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Strange waveform?
#1
Question 
I noticed the airflow trace from last night looked different from usual. Is this type of waveform unusual? Does it signify anything?

As always, thanks to everybody on here for your help.


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DeepBreathing
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INFORMATION ON APNEA BOARD FORUMS OR ON APNEABOARD.COM SHOULD NOT BE CONSIDERED AS MEDICAL ADVICE. ALWAYS SEEK THE ADVICE OF A PHYSICIAN BEFORE SEEKING TREATMENT FOR MEDICAL CONDITIONS, INCLUDING SLEEP APNEA. INFORMATION POSTED ON THE APNEA BOARD WEB SITE AND FORUMS ARE PERSONAL OPINION ONLY AND NOT NECESSARILY A STATEMENT OF FACT.
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#2
Ok, that _is_ weird.

Firstly, I'm glad that I'm not the only one who has issues with their SleepyHead plots and axis labeling. With your mask pressure as labeled, you are getting up to 35 cmH2O pressure at the mask, which is significantly above the capabilities of your machine.

One thing I did notice was that your breathing rate is unusually slow in those plots - something like ~10 breaths per minute. I wonder if what is being shown here is a sequence whereby you are solidly in Central Apnea (ie. you are not breathing on your own) and the machine is essentially acting as a ventilator. Hence the increased flow rate when the pressure is increased as the air is pushed into your lungs, and the sharply negative flow rate when the pressure is reduced as your resting state pushes the air (rapidly!) out of your lungs.
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#3
The SleepyHead software is not fully compatible (yet) with PR BiPAP autoSV Advanced machines. The weird scales on the vertical axes may be due to a bug that affects those machines. JediMark (aka Mark Watkins), the author of SleepyHead has said that he does not yet have enough data from ASV machines to fully debug the SleepyHead problems that affect the PR BiPAP ASV users who try to use SH. If you're willing to share your data, you might want to register over there and contact JediMark through a PM.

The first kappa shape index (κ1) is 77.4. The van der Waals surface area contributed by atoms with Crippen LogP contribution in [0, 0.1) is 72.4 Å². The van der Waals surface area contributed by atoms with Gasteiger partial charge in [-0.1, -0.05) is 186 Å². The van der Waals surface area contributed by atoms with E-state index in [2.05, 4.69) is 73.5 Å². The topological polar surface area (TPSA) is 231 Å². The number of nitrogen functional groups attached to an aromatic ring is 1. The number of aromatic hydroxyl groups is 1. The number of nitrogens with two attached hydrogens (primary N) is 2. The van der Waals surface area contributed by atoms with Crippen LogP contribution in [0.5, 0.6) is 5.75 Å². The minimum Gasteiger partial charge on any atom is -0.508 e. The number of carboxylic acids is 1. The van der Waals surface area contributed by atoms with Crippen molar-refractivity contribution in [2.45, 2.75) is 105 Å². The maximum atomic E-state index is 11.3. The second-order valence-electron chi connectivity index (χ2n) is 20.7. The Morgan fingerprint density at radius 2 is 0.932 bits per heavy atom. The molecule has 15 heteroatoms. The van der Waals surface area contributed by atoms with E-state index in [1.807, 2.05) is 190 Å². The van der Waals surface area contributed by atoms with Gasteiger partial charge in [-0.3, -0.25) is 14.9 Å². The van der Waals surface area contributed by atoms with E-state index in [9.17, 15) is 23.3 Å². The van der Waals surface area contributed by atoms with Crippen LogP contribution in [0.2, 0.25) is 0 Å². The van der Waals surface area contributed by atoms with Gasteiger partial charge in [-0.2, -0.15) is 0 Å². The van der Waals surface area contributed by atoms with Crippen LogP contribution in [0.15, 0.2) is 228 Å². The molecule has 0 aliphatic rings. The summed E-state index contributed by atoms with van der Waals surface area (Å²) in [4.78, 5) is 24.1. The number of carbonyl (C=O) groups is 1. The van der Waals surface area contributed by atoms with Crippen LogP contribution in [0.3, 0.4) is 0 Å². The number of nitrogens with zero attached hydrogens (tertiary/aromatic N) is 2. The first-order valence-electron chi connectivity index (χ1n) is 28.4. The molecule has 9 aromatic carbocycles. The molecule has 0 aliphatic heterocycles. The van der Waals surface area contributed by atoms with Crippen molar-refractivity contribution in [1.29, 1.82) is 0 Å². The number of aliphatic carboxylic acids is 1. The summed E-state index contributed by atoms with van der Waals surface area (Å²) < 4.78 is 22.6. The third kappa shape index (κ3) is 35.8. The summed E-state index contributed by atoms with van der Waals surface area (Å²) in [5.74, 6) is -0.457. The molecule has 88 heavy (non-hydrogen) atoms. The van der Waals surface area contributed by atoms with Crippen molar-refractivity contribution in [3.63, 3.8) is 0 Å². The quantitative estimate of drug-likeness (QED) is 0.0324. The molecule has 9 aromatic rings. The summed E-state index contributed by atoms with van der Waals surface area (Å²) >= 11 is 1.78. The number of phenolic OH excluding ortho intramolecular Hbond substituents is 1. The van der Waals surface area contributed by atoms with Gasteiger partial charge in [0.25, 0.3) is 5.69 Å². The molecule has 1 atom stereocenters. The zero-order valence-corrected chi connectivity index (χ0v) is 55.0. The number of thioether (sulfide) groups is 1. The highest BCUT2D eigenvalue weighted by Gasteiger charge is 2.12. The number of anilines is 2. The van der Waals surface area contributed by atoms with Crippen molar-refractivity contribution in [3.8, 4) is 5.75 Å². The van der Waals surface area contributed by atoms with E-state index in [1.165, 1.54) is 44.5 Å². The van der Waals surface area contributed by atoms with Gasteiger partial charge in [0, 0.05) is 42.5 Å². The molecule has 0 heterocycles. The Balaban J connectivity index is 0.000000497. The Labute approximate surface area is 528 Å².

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#4
Graph axis labeling problems are not limited to BiPAP machines. I occasionally have problems with my PRS1 60 Series Pro and PRS1 60 Series Auto machine data. Manually setting graph axis limits, then quitting and re-starting seems to work around most of them.
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#5
(10-28-2013, 02:48 PM)robysue Wrote: If you're willing to share your data, you might want to register over there and contact JediMark through a PM.
You can contact Mark here too Coffee
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#6
(10-28-2013, 02:25 PM)RonWessels Wrote: One thing I did notice was that your breathing rate is unusually slow in those plots - something like ~10 breaths per minute. I wonder if what is being shown here is a sequence whereby you are solidly in Central Apnea (ie. you are not breathing on your own) and the machine is essentially acting as a ventilator. Hence the increased flow rate when the pressure is increased as the air is pushed into your lungs, and the sharply negative flow rate when the pressure is reduced as your resting state pushes the air (rapidly!) out of your lungs.

Thanks Ron - it was the shape of the waveform that bothered me more than the scale error. My sleep study and subsequent treatment on an APAP machine showed lots of centrals, which have now almost disappeared. It seems the ASV machine is doing a good job for me.
(10-28-2013, 02:48 PM)robysue Wrote: The SleepyHead software is not fully compatible (yet) with PR BiPAP autoSV Advanced machines. The weird scales on the vertical axes may be due to a bug that affects those machines. JediMark (aka Mark Watkins), the author of SleepyHead has said that he does not yet have enough data from ASV machines to fully debug the SleepyHead problems that affect the PR BiPAP ASV users who try to use SH. If you're willing to share your data, you might want to register over there and contact JediMark through a PM.

Happy to share, but I've only got this machine on loan for a few more days until my Resmed S9 VPAP arrives.
DeepBreathing
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INFORMATION ON APNEA BOARD FORUMS OR ON APNEABOARD.COM SHOULD NOT BE CONSIDERED AS MEDICAL ADVICE. ALWAYS SEEK THE ADVICE OF A PHYSICIAN BEFORE SEEKING TREATMENT FOR MEDICAL CONDITIONS, INCLUDING SLEEP APNEA. INFORMATION POSTED ON THE APNEA BOARD WEB SITE AND FORUMS ARE PERSONAL OPINION ONLY AND NOT NECESSARILY A STATEMENT OF FACT.